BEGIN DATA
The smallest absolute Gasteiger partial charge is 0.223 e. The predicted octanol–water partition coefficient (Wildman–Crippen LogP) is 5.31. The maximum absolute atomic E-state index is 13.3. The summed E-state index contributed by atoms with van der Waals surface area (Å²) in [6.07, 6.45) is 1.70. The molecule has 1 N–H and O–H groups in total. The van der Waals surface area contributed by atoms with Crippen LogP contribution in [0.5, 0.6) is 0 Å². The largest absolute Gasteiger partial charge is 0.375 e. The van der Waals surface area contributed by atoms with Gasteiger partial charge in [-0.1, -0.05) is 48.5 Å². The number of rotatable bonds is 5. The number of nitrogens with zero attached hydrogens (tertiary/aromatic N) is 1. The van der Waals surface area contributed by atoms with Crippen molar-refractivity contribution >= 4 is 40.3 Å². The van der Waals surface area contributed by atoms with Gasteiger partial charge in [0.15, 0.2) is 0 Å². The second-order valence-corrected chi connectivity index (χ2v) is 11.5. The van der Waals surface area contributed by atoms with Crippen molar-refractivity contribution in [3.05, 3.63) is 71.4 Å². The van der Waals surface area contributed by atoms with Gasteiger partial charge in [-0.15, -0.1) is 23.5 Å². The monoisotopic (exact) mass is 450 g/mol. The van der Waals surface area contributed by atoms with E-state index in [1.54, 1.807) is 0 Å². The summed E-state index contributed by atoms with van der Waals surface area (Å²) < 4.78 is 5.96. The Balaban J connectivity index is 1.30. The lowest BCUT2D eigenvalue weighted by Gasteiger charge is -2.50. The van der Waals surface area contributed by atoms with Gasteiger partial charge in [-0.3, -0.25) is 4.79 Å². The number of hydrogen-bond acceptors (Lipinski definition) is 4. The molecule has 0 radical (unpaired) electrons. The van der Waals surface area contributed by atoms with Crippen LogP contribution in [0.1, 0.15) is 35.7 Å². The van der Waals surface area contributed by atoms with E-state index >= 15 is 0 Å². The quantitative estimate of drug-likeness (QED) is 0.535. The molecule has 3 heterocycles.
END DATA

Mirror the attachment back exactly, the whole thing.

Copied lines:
The smallest absolute Gasteiger partial charge is 0.223 e. The predicted octanol–water partition coefficient (Wildman–Crippen LogP) is 5.31. The maximum absolute atomic E-state index is 13.3. The summed E-state index contributed by atoms with van der Waals surface area (Å²) in [6.07, 6.45) is 1.70. The molecule has 1 N–H and O–H groups in total. The van der Waals surface area contributed by atoms with Crippen LogP contribution in [0.5, 0.6) is 0 Å². The largest absolute Gasteiger partial charge is 0.375 e. The van der Waals surface area contributed by atoms with Gasteiger partial charge in [-0.1, -0.05) is 48.5 Å². The number of rotatable bonds is 5. The number of nitrogens with zero attached hydrogens (tertiary/aromatic N) is 1. The van der Waals surface area contributed by atoms with Crippen molar-refractivity contribution >= 4 is 40.3 Å². The van der Waals surface area contributed by atoms with Gasteiger partial charge in [0.15, 0.2) is 0 Å². The second-order valence-corrected chi connectivity index (χ2v) is 11.5. The van der Waals surface area contributed by atoms with Crippen molar-refractivity contribution in [3.05, 3.63) is 71.4 Å². The van der Waals surface area contributed by atoms with Gasteiger partial charge in [-0.15, -0.1) is 23.5 Å². The monoisotopic (exact) mass is 450 g/mol. The van der Waals surface area contributed by atoms with E-state index in [1.54, 1.807) is 0 Å². The summed E-state index contributed by atoms with van der Waals surface area (Å²) < 4.78 is 5.96. The Balaban J connectivity index is 1.30. The lowest BCUT2D eigenvalue weighted by Gasteiger charge is -2.50. The van der Waals surface area contributed by atoms with Gasteiger partial charge in [-0.3, -0.25) is 4.79 Å². The number of hydrogen-bond acceptors (Lipinski definition) is 4. The molecule has 0 radical (unpaired) electrons. The van der Waals surface area contributed by atoms with Crippen LogP contribution in [0.1, 0.15) is 35.7 Å². The van der Waals surface area contributed by atoms with E-state index >= 15 is 0 Å². The quantitative estimate of drug-likeness (QED) is 0.535. The molecule has 3 heterocycles.